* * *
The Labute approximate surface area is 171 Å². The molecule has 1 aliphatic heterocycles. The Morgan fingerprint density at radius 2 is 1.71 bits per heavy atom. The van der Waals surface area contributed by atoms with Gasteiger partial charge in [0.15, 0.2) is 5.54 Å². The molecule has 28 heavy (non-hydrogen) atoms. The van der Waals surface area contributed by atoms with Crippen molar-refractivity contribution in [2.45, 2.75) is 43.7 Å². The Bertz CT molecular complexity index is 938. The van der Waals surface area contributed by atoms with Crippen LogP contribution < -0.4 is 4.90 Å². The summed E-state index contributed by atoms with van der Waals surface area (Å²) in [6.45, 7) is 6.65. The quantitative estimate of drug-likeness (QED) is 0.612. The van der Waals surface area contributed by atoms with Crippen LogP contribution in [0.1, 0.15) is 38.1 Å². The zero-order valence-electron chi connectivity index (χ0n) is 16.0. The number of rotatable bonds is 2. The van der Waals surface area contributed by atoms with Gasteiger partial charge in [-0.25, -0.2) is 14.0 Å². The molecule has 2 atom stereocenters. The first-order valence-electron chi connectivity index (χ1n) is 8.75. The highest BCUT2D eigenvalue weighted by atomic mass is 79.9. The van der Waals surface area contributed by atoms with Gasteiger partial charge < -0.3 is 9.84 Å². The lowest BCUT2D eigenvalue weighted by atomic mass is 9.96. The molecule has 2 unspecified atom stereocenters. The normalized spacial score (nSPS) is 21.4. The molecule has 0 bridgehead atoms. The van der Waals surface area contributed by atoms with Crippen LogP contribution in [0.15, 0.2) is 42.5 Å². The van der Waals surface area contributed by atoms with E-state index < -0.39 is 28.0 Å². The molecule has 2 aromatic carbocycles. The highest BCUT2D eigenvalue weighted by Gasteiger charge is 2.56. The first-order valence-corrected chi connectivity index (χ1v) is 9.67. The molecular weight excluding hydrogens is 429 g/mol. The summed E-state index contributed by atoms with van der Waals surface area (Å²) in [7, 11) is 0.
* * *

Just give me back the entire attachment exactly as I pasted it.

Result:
The Labute approximate surface area is 171 Å². The molecule has 1 aliphatic heterocycles. The Morgan fingerprint density at radius 2 is 1.71 bits per heavy atom. The van der Waals surface area contributed by atoms with Gasteiger partial charge in [0.15, 0.2) is 5.54 Å². The molecule has 28 heavy (non-hydrogen) atoms. The van der Waals surface area contributed by atoms with Crippen molar-refractivity contribution in [2.45, 2.75) is 43.7 Å². The Bertz CT molecular complexity index is 938. The van der Waals surface area contributed by atoms with Crippen LogP contribution < -0.4 is 4.90 Å². The summed E-state index contributed by atoms with van der Waals surface area (Å²) in [6.45, 7) is 6.65. The quantitative estimate of drug-likeness (QED) is 0.612. The van der Waals surface area contributed by atoms with Crippen LogP contribution in [0.1, 0.15) is 38.1 Å². The zero-order valence-electron chi connectivity index (χ0n) is 16.0. The number of rotatable bonds is 2. The van der Waals surface area contributed by atoms with Gasteiger partial charge in [-0.25, -0.2) is 14.0 Å². The molecule has 2 atom stereocenters. The first-order valence-electron chi connectivity index (χ1n) is 8.75. The highest BCUT2D eigenvalue weighted by atomic mass is 79.9. The van der Waals surface area contributed by atoms with Gasteiger partial charge < -0.3 is 9.84 Å². The lowest BCUT2D eigenvalue weighted by atomic mass is 9.96. The molecule has 2 unspecified atom stereocenters. The normalized spacial score (nSPS) is 21.4. The molecule has 0 bridgehead atoms. The van der Waals surface area contributed by atoms with Crippen LogP contribution in [0.15, 0.2) is 42.5 Å². The van der Waals surface area contributed by atoms with E-state index < -0.39 is 28.0 Å². The molecule has 2 aromatic carbocycles. The highest BCUT2D eigenvalue weighted by Gasteiger charge is 2.56. The first-order valence-corrected chi connectivity index (χ1v) is 9.67. The molecular weight excluding hydrogens is 429 g/mol. The summed E-state index contributed by atoms with van der Waals surface area (Å²) in [7, 11) is 0.